OSCON CFP Submissions for 2017
Sadly, 2017 was not a great year for Shane, since all the below submissions were rejected by OSCON.
Who owns that open source brand?
Technical, business, and project leaders or community managers who are deciding which open source projects to invest in or base their business around. When buying commercial software, you need to understand the supplier organization’s quality, responsiveness, costs, and longevity. All these factors apply when using an open source solution - although the ownership of the project - or rather, it’s brand - is not always obvious. Make sure you know who your suppliers are and how they’ll lead the projects you depend on over time.
Do you really know who owns the brand behind the top open source projects you rely on? Code is infinitely forkable; brands and communities are not. Engage in an interactive session reviewing top open source project, and be surprised when you learn which projects are truly independent, and which are really vendor-owned.
Various edits on this theme
Do you know who runs the projects behind the code you run – or contribute to? It’s not always obvious, and while you can always try forking the code, successfully attracting contributors to your fork is hard.
You don’t have to get involved in branding: but you do need to know who truly controls the direction of the open source technologies that you rely on every day. Far too many individual developers and companies rely on a wide variety of open source tools that come from different projects. How do you accurately evaluate the security, stability, and potential for future support around an open source project? How can you find if your chief competitor truly has a lock on a project’s governance and future direction?
The power behind a project’s brand is not always obvious. Come discover who governs some key open source project brands, and what might happen to governance when someone goes IPO or gets bought out. Learn how to keep governance of the project truly independent and welcoming – or how to properly own and run your own open source brand.
Defend your open source project from corporate control
Working on a great project but concerned about its future? Worried about out how to keep control of your project in the hands of your community, not in some $BigCorp? Learn how to welcome new contributors and stay relevant while keeping solid governance of your project’s direction and brand.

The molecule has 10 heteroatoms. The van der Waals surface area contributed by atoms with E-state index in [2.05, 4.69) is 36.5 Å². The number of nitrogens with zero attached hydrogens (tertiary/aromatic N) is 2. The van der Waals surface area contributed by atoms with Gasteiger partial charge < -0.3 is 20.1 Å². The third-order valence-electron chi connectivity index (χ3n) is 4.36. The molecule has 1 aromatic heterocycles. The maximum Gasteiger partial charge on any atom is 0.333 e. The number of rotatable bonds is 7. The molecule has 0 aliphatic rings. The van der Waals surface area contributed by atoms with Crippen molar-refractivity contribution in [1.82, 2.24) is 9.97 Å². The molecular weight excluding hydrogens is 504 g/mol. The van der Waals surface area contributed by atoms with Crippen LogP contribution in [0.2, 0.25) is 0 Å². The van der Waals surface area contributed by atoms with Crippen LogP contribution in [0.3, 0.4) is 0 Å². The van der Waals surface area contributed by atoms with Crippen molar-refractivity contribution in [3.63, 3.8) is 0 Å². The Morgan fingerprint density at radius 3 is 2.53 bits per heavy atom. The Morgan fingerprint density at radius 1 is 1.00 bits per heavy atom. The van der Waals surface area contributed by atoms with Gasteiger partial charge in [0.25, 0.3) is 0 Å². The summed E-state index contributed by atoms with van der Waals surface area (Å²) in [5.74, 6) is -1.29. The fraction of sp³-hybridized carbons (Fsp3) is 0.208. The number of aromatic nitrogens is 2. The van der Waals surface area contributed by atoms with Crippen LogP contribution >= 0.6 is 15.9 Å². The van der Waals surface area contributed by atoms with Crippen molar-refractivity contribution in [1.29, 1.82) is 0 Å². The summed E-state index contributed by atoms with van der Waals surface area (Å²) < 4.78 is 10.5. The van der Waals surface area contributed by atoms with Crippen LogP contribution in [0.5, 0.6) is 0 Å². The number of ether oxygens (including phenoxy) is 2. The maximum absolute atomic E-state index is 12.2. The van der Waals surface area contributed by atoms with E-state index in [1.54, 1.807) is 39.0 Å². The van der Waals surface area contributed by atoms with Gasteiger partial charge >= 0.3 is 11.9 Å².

The huge variety of competing open source projects – and forks of projects – means it’s more important than ever to understand the maturity and stability of any open source project before you start investing your personal technical expertise or company infrastructure. If you join a new project, will they welcome your contributions and allow you a say in decisions? If you’re using an existing project, will there be a coherent community of developers and diverse vendors around it with an ecosystem of support and contributors for the future?
Drawing on experience from dozens of long-lived Apache Software Foundation projects, you will learn what policies your project needs to adopt to control your future, without bureaucratic overhead.
- Effective project governance without red tape
- Telling the project’s story to the world
- Defending your brand from corporate raiders
- Attracting diverse new contributors
- The legal bits of trademarks you really do need
Just telling a compelling story about your project is not enough to help it succeed over the long term: your community needs to take ownership of their own governance and especially your project brand to truly shine. Whether looking for top geek contributors or high-profile corporate sponsors, you need to keep control of your project’s message to be able to attract the best.
Partnering, Not Competing With Open Source Projects
How can your company use open source - not just for DevOps, but for competitive advantage - while keeping the respect of the high-performing talent that you want to hire? Profiting from open source code is fine - as long as you respect the projects and communities that build it. Learn how to walk the line of respect while getting the edge in the marketplace.
vairous edits your company interacts with independent open source projects is critical to both talent acquisition and customer acquisition.
Top talent driving new open source technologies is part of the github generation: their resume is a github URL and personal website. Technology leaders today expect to work on multiple projects and multiple employers over their career: developers expect to work for a company that respects open source projects.
Customers alike expect a vendor to be familiar with and be able to work with a variety of open source technologies and projects. Your company’s reputation in the open source arena is a key factor in how a customer rates your ability to deliver a variety of services over time.
Drawing on experience from the open source developer and corporate marketing team sides alike, Shane will help you discover:
- Gaining respect in open source communities
- Policies to help your employees participate in open source
- Reducing risk when using open source products
- How to work in other ways (events, marketing, swag) with open source projects
- What not to do with independent open source communities